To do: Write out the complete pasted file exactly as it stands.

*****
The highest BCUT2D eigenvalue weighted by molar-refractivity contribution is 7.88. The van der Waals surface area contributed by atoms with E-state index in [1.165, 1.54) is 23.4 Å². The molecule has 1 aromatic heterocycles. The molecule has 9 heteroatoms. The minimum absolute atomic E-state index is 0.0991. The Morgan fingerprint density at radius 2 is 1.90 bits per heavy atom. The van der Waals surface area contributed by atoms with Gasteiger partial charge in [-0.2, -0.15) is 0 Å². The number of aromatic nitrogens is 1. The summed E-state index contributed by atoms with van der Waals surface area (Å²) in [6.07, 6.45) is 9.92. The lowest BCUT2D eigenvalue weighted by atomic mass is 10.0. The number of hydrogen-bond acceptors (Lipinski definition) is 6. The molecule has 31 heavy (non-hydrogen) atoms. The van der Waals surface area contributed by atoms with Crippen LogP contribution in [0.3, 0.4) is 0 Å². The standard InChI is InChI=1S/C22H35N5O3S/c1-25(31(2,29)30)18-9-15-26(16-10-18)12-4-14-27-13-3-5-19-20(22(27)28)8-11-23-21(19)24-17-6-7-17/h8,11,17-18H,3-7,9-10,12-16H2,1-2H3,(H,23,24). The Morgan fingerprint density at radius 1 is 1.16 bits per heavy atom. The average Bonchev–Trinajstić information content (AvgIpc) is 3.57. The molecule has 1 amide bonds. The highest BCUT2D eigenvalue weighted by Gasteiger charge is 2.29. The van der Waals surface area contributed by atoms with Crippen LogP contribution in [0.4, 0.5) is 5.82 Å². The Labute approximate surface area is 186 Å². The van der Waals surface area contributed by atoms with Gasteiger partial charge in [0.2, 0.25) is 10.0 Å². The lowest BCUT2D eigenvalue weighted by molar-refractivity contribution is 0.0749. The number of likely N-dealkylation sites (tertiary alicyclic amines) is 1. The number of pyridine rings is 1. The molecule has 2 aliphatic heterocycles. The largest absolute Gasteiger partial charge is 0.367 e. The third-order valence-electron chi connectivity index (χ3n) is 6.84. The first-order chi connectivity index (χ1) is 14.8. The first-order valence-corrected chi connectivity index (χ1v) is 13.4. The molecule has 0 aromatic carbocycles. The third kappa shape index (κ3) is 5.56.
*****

The highest BCUT2D eigenvalue weighted by molar-refractivity contribution is 7.88. The van der Waals surface area contributed by atoms with E-state index in [1.165, 1.54) is 23.4 Å². The molecule has 1 aromatic heterocycles. The molecule has 9 heteroatoms. The minimum absolute atomic E-state index is 0.0991. The Morgan fingerprint density at radius 2 is 1.90 bits per heavy atom. The van der Waals surface area contributed by atoms with Gasteiger partial charge in [-0.2, -0.15) is 0 Å². The number of aromatic nitrogens is 1. The summed E-state index contributed by atoms with van der Waals surface area (Å²) in [6.07, 6.45) is 9.92. The lowest BCUT2D eigenvalue weighted by atomic mass is 10.0. The number of hydrogen-bond acceptors (Lipinski definition) is 6. The molecule has 31 heavy (non-hydrogen) atoms. The van der Waals surface area contributed by atoms with Crippen LogP contribution in [0.3, 0.4) is 0 Å². The standard InChI is InChI=1S/C22H35N5O3S/c1-25(31(2,29)30)18-9-15-26(16-10-18)12-4-14-27-13-3-5-19-20(22(27)28)8-11-23-21(19)24-17-6-7-17/h8,11,17-18H,3-7,9-10,12-16H2,1-2H3,(H,23,24). The Morgan fingerprint density at radius 1 is 1.16 bits per heavy atom. The average Bonchev–Trinajstić information content (AvgIpc) is 3.57. The molecule has 1 amide bonds. The highest BCUT2D eigenvalue weighted by Gasteiger charge is 2.29. The van der Waals surface area contributed by atoms with Crippen LogP contribution in [0.4, 0.5) is 5.82 Å². The Labute approximate surface area is 186 Å². The van der Waals surface area contributed by atoms with Gasteiger partial charge in [0.2, 0.25) is 10.0 Å². The lowest BCUT2D eigenvalue weighted by molar-refractivity contribution is 0.0749. The number of likely N-dealkylation sites (tertiary alicyclic amines) is 1. The number of pyridine rings is 1. The molecule has 2 aliphatic heterocycles. The largest absolute Gasteiger partial charge is 0.367 e. The third-order valence-electron chi connectivity index (χ3n) is 6.84. The first-order chi connectivity index (χ1) is 14.8. The first-order valence-corrected chi connectivity index (χ1v) is 13.4. The molecule has 0 aromatic carbocycles. The third kappa shape index (κ3) is 5.56.